Political corruption used to mean fraud, bribery, and the abuse of power for personal gain. To some of us, it still does.
So much, of such impact, has happened so far in 2020 that it’s hard to remember what happened even eight months ago, let alone eight years ago. However, let’s take a trip back to New York City, 2012, and revisit an investigation undertaken by the Manhattan District Attorney’s office, to see if we can agree whether what took place that spring could be considered corruption or not.
The case concerned a real estate developer and two of his family members. Some years before, the developer unveiled plans to build a luxury high-rise apartment in Manhattan’s fashionable SoHo district. As the project progressed, problems arose that nearly proved fatal to the development. First, the apartment wasn’t really built in SoHo, merely nearby. Worse, zoning ordinances prohibited a residential tower there, so the developers built a “condo hotel” instead. Buyers would own a hotel room, not a residence, which they would be legally unable to inhabit for more than 120 nights per year. All of this, too, as the housing market was starting to crater in the Great Recession.
As you might imagine, these units were hard to sell. The project looked like it was going to flop, but if the developers could show that customers were buying the units in droves, they could close the deal to sell the building. So, in April 2008, the developer’s family claimed that 31% of the rooms were sold. By June, it jumped to 60%. But the truth was that only 15.8% had sold by 2010. Buyers felt that they’d been conned into a sucker deal. They sued the developer, and the evidence of the lies was an email chain where the developer’s adult children appeared to conspire to inflate the sales numbers with fraudulent intent. Just as the situation was looking grim indeed, the developer’s lawyer made a large cash contribution to the District Attorney’s re-election campaign. The DA decided to drop the case against the developer’s family.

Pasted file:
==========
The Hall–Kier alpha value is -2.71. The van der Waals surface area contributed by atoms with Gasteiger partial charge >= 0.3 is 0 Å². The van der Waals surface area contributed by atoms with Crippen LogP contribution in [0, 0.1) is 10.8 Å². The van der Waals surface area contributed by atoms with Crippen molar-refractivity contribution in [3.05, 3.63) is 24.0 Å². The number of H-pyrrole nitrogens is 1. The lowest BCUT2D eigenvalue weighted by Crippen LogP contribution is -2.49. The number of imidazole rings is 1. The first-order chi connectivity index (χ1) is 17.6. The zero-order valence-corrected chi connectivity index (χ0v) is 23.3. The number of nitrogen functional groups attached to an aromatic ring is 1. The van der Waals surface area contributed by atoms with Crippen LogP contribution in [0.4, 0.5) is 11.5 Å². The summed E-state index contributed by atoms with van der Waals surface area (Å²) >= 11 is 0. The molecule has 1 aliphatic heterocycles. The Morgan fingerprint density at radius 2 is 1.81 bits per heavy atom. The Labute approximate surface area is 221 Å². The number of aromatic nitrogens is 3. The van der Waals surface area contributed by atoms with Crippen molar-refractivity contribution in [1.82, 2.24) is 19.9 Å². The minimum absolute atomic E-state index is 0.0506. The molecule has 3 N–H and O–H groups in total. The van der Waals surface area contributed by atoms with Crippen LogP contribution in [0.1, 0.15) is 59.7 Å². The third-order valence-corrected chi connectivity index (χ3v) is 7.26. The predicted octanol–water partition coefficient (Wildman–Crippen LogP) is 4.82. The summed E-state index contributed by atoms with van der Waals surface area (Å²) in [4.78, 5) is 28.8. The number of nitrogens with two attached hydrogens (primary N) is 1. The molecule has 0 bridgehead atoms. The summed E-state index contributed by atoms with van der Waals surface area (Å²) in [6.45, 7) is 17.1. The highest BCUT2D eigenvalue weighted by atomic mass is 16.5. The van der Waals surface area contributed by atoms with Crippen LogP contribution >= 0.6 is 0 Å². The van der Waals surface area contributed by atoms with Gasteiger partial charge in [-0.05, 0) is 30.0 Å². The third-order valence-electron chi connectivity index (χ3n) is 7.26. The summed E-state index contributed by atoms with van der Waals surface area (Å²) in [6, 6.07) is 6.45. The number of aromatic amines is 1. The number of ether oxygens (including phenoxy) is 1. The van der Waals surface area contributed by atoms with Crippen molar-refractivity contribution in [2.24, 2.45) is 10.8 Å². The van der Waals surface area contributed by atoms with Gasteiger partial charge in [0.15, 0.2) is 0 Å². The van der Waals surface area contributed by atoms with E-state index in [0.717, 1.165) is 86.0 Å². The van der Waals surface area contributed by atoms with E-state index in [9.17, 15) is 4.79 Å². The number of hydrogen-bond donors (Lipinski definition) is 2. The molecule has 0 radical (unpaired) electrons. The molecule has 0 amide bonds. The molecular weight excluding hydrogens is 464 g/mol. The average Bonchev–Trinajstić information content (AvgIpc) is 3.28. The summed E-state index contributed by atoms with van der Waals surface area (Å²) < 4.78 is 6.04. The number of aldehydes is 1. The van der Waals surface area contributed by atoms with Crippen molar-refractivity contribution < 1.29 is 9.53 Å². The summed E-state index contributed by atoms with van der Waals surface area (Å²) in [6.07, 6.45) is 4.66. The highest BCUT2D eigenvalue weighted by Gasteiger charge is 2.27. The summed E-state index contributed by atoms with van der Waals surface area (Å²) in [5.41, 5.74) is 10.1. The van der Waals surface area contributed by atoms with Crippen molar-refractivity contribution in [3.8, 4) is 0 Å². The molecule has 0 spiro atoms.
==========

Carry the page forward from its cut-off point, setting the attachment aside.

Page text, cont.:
Is this corruption? Maybe, maybe not. For most of us, both the fake sales numbers and the alleged exchange of a campaign contribution for dropping the case would stink of corruption. But these are not any ordinary real estate developers, at least not any more. Does your opinion change when you learn that the story is about Donald Trump, the future president, and his two children, Don Jr. and Ivanka?
What constitutes “corruption” nowadays has evolved toward the political for a sizable portion of the American electorate. On the conservative side of the aisle, corruption has less to do with dishonest behavior (such as fraud or bribery) by those in a position of power, and far more to do with the level to which one exhibits and promotes “Republican values.”
That means maintaining the “traditional hierarchy,” according to Peter Beinart, writing for The Atlantic. When Donald Trump had his fixer, Michael Cohen, pay hush money to adult performers Stormy Daniels and Karen McDougal, that wasn’t perceived as corruption even though it violated the law, because powerful men are expected to have affairs and use their money and power to avoid consequences. It’s not considered corruption when President Trump violates the Hatch Act by commandeering civil servants and government resources for campaign purposes, because he is doing so to help elect Republicans. Inviting the McCloskeys, who were charged with felonies and recently indicted for brandishing guns at Black Lives Matter protesters, to speak at the RNC? Not corrupt. Indeed, it’s not even perceived as corruption when the President profits financially from his position of power or avoids paying taxes, because that’s what rich people are supposed to do.
Arguably, the President really could shoot someone in the middle of Fifth Avenue and not lose the support of his core base. Kyle Rittenhouse, the teenager who crossed a state line with someone else’s weapon and shot protesters in Wisconsin, has their support and more than a half million of their dollars to pay his legal expenses. He was defending their values, too.
All of which is why the President’s campaign dog whistle of “Law and Order” rings so hollow. Does past experience give us any expectation that laws matter to Donald Trump? Will a President who won’t commit to a peaceful transition of power if he loses, support order if he wins? (Whose definition of order?) And how can two sides that speak such different languages come to a common consensus of shared reality from which to move forward? Perhaps they no longer can, but knowing what the other sides mean when they talk is still worthwhile.